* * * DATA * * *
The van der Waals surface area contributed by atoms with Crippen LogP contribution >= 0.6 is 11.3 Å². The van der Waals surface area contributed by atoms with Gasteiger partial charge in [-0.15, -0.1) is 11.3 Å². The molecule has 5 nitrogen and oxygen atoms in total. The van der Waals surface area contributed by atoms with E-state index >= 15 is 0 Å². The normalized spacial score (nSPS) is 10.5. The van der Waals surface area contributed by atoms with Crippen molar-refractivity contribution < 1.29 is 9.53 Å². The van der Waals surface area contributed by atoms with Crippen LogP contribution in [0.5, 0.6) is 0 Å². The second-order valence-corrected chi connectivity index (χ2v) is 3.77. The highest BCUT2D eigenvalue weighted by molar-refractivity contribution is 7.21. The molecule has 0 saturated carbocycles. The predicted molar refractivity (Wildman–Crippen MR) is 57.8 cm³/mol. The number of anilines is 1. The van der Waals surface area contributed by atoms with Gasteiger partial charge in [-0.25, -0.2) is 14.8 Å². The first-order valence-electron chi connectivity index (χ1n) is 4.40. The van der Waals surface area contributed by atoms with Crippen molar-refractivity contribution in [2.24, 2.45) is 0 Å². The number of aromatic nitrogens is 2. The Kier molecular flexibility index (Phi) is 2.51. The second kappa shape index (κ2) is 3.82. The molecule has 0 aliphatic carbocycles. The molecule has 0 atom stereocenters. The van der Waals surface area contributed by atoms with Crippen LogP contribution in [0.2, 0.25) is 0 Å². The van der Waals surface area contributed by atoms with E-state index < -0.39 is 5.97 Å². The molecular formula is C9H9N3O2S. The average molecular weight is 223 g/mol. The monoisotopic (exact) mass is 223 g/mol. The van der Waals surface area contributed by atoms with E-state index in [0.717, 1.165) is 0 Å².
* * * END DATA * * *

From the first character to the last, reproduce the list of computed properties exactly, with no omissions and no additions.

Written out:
The van der Waals surface area contributed by atoms with Crippen LogP contribution >= 0.6 is 11.3 Å². The van der Waals surface area contributed by atoms with Gasteiger partial charge in [-0.15, -0.1) is 11.3 Å². The molecule has 5 nitrogen and oxygen atoms in total. The van der Waals surface area contributed by atoms with E-state index >= 15 is 0 Å². The normalized spacial score (nSPS) is 10.5. The van der Waals surface area contributed by atoms with Crippen molar-refractivity contribution < 1.29 is 9.53 Å². The van der Waals surface area contributed by atoms with Crippen LogP contribution in [0.5, 0.6) is 0 Å². The second-order valence-corrected chi connectivity index (χ2v) is 3.77. The highest BCUT2D eigenvalue weighted by molar-refractivity contribution is 7.21. The molecule has 0 saturated carbocycles. The predicted molar refractivity (Wildman–Crippen MR) is 57.8 cm³/mol. The number of anilines is 1. The van der Waals surface area contributed by atoms with Gasteiger partial charge in [-0.25, -0.2) is 14.8 Å². The first-order valence-electron chi connectivity index (χ1n) is 4.40. The van der Waals surface area contributed by atoms with Crippen molar-refractivity contribution in [2.24, 2.45) is 0 Å². The number of aromatic nitrogens is 2. The Kier molecular flexibility index (Phi) is 2.51. The second kappa shape index (κ2) is 3.82. The molecule has 0 aliphatic carbocycles. The molecule has 0 atom stereocenters. The van der Waals surface area contributed by atoms with Crippen LogP contribution in [0.2, 0.25) is 0 Å². The van der Waals surface area contributed by atoms with E-state index < -0.39 is 5.97 Å². The molecular formula is C9H9N3O2S. The average molecular weight is 223 g/mol. The monoisotopic (exact) mass is 223 g/mol. The van der Waals surface area contributed by atoms with E-state index in [0.717, 1.165) is 0 Å².